Monday, April 30, 2007

The Soul of a Poet, Bob Kaufman

I first met the Beat poet Bobby Kaufman when I was a child. Bobby coined that word, "Beatnik," and SF Chronicle columnist Herb Caen made the word famous. My mother was a Beatnik artist and actress, always bringing strange people with cars home—for the ride.

We lived out in the wilds of West Marin in Forest Knolls with my grandmother, and if you missed the one commute Greyhound bus, you had to thumb a lift. So, I met all kinds of stranger folks (it was the '60s). Most of them I don't remember, but I'd never met a poet before. A black man that that. I only remember Bobby Kaufman's presence—we always called him Bobby, not Bob. I liked the way it rolled off the tongue. Filled the mouth and lips with a syncopated rhythm. I am sorry to say, there were no awe-inspiring conversations to record. Just his soft-spoken presence.

I remember the way he tilted his head like a crow, looking up our mountain, and the tall trees—as if in awe. You could see that he moved in a alien landscape, the City streets was his particular jungle. We stood outside leaning on the car as he drank in the West Marin landscape: tawny hills, dark oak and pine, sizzling crickets. I was pretty young and not much of a conversationalist so we just stood there—drinking it in.

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In 1983, Bobby moved to the river and attended our Russian River Writers’ Guild weekly reading series, where I was a coordinator. He'd stand up at Open Mike (we were at Leonard Matlovich’s pizza place, Stumptown Annie's) and when Bobby would quote long passages from poems like the Abonomist Manifesto, it left me completely in awe.

I was never too sure how much Bobby Kaufman was taking in, he was pretty far along in terminal burnout, the emphysema, the long distance toll of drugs coming home—but one could still see something within him burning still. The soul of a poet to the end. That image stayed with me.

The impetus of my poem, Mantle, is the results of two separate events converging on the page. One night, I was walking to my car from the BART station through Berkeley Park and I felt some presence following me. I saw Bobby sitting and reaching up to me in every darkened doorway from Martin Luther King Drive to John Oliver Simon's house on California Street, I spun around but there was no one there. The streets were empty. I couldn’t shake the feeling I was being followed. Or haunted. And Bobby Kaufman was heavy on my mind.

It was a week before I heard the news that he died, it was after the Challenger Space Shuttle had just blown up. The two events were synchronistically linked in my mind. I was teaching poetry at Mark West School, in Santa Rosa.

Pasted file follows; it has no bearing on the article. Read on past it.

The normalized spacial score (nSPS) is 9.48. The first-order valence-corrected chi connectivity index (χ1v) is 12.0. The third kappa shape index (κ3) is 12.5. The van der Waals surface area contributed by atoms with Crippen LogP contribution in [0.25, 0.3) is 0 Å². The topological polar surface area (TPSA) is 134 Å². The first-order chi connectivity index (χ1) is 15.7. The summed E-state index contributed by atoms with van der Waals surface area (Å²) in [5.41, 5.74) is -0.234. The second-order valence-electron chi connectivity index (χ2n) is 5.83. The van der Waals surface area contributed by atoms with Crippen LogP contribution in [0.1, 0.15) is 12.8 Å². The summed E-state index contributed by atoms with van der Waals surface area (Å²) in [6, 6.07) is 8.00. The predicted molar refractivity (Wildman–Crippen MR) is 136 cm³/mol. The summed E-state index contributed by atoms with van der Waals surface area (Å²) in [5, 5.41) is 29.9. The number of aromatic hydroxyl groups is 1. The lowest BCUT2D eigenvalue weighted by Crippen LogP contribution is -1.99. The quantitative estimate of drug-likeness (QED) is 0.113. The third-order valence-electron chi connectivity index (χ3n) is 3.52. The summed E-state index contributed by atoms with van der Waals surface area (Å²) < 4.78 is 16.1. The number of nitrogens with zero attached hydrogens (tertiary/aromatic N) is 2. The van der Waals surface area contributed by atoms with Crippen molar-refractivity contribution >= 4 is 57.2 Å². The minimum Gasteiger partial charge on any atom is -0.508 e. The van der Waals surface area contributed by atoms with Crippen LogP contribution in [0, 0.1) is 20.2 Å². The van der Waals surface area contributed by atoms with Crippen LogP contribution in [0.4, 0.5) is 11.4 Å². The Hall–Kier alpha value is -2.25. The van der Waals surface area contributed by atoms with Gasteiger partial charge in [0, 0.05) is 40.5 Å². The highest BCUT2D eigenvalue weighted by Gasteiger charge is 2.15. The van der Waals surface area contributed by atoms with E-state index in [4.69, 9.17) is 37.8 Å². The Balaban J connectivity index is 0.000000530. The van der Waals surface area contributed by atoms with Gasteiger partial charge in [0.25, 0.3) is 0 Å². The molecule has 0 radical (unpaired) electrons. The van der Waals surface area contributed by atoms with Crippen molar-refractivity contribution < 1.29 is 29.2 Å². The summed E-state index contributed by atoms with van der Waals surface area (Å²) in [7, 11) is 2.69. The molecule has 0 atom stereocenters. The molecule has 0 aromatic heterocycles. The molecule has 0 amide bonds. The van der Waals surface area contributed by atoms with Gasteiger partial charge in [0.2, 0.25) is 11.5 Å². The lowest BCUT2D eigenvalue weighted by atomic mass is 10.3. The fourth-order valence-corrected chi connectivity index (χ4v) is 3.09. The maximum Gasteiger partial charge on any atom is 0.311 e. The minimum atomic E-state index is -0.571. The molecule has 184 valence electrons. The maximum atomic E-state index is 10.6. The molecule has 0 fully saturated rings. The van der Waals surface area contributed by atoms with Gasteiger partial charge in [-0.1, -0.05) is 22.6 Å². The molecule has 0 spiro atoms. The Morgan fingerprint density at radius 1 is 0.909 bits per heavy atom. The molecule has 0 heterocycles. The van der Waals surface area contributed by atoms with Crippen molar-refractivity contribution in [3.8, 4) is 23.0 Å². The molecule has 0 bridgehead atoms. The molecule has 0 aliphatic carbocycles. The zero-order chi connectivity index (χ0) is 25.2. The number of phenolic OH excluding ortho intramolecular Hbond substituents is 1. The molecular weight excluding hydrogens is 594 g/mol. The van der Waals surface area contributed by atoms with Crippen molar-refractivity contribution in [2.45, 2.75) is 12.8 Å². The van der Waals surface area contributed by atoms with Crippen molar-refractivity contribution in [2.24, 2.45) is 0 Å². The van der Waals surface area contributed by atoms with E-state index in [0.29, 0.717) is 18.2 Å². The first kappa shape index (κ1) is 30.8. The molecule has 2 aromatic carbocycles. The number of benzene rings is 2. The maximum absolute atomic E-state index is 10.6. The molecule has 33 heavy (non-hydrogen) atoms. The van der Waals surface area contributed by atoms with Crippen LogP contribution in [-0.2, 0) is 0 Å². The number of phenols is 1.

I was standing in the parking lot gathering art supplies for our pocket poem project. I was compelled to look up in the sky, From the corner of my eye, I saw something explode in the sky. It was like a large moon snail or a spaceship. I stared up at it in horror—not knowing what it was, but I knew it was bad, very bad indeed.

I looked up again. But there was nothing there. I wiped my eyes as if to clear my vision. It was just my wild imagination and a vast blue sky in want of a cloudy formation. Then the news came: the Challenger had just blown up. We were all stunned. Christa McAulliff was a cultural icon at our school. We all cried. The kids gathered around me like petals to a flower.

My poem, Mantle, became an open letter to the sky, an elegy to the memory of Bobby Kaufman and to the members of the Challenger Space Shuttle. The day I wrote the poem, I was with Rubén Martínez, a Chicano poet visiting from LA, my then boyfriend John Oliver Simon, and San Francisco's Beat Poet Laureate, Jack Hirschman—we were all sitting around the table knocking back caffe lattes at the Cafe Trieste in San Francisco. I recorded the date in my journal—it was Feb. 2nd, 1986.

I'd had a disturbingly long dream the night before where I was carrying rain across the night sky in rusted buckets, but it wasn't rain, it was the stars. We were talking of communism and of Latin America and all I could hear was the insistent voice of this poem coming through, seeking audience. I furiously scribbled something in my journal. Jack asked me to read it. I was stricken. Raw footage. I read it, Jack mused, and said, "Hmmm, a real poet, you're a real poet."  That was a real compliment—coming from Jack.

© 2007 Maureen Hurley